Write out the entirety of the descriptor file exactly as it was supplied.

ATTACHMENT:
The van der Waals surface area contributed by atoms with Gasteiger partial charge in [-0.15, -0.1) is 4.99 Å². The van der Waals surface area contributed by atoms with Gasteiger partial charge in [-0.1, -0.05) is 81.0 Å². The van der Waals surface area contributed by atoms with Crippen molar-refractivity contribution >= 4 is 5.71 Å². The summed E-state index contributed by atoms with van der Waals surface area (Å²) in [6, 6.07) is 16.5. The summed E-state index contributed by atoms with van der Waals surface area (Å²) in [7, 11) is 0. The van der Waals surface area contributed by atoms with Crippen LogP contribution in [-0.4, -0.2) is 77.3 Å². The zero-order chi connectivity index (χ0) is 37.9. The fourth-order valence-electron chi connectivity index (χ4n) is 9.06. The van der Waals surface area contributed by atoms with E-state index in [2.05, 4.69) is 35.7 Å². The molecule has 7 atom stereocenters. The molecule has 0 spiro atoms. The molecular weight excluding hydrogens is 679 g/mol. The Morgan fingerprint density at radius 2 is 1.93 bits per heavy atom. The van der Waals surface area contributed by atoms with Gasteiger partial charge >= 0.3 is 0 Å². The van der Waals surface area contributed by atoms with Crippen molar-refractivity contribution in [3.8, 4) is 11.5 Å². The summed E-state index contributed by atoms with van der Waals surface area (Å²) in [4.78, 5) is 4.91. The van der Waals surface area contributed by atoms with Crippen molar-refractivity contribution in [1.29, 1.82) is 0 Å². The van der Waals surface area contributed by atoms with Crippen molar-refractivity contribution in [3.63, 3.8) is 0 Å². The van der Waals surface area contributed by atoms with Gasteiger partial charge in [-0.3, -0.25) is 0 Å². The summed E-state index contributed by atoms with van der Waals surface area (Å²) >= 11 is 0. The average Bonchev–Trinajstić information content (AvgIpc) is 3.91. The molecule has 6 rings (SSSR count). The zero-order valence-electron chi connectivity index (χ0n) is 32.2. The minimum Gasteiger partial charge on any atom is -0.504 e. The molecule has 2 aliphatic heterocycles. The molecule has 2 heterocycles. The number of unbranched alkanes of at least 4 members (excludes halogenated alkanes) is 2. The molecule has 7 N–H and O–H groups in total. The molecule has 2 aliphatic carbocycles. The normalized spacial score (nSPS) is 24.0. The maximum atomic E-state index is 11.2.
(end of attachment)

The van der Waals surface area contributed by atoms with Gasteiger partial charge in [-0.15, -0.1) is 4.99 Å². The van der Waals surface area contributed by atoms with Gasteiger partial charge in [-0.1, -0.05) is 81.0 Å². The van der Waals surface area contributed by atoms with Crippen molar-refractivity contribution >= 4 is 5.71 Å². The summed E-state index contributed by atoms with van der Waals surface area (Å²) in [6, 6.07) is 16.5. The summed E-state index contributed by atoms with van der Waals surface area (Å²) in [7, 11) is 0. The van der Waals surface area contributed by atoms with Crippen LogP contribution in [-0.4, -0.2) is 77.3 Å². The zero-order chi connectivity index (χ0) is 37.9. The fourth-order valence-electron chi connectivity index (χ4n) is 9.06. The van der Waals surface area contributed by atoms with E-state index in [2.05, 4.69) is 35.7 Å². The molecule has 7 atom stereocenters. The molecule has 0 spiro atoms. The molecular weight excluding hydrogens is 679 g/mol. The Morgan fingerprint density at radius 2 is 1.93 bits per heavy atom. The van der Waals surface area contributed by atoms with Gasteiger partial charge >= 0.3 is 0 Å². The van der Waals surface area contributed by atoms with Crippen molar-refractivity contribution in [3.8, 4) is 11.5 Å². The summed E-state index contributed by atoms with van der Waals surface area (Å²) in [4.78, 5) is 4.91. The van der Waals surface area contributed by atoms with Crippen molar-refractivity contribution in [1.29, 1.82) is 0 Å². The van der Waals surface area contributed by atoms with Crippen molar-refractivity contribution in [3.63, 3.8) is 0 Å². The van der Waals surface area contributed by atoms with Gasteiger partial charge in [-0.3, -0.25) is 0 Å². The summed E-state index contributed by atoms with van der Waals surface area (Å²) >= 11 is 0. The average Bonchev–Trinajstić information content (AvgIpc) is 3.91. The molecule has 6 rings (SSSR count). The zero-order valence-electron chi connectivity index (χ0n) is 32.2. The minimum Gasteiger partial charge on any atom is -0.504 e. The molecule has 2 aliphatic heterocycles. The molecule has 2 heterocycles. The number of unbranched alkanes of at least 4 members (excludes halogenated alkanes) is 2. The molecule has 7 N–H and O–H groups in total. The molecule has 2 aliphatic carbocycles. The normalized spacial score (nSPS) is 24.0. The maximum atomic E-state index is 11.2.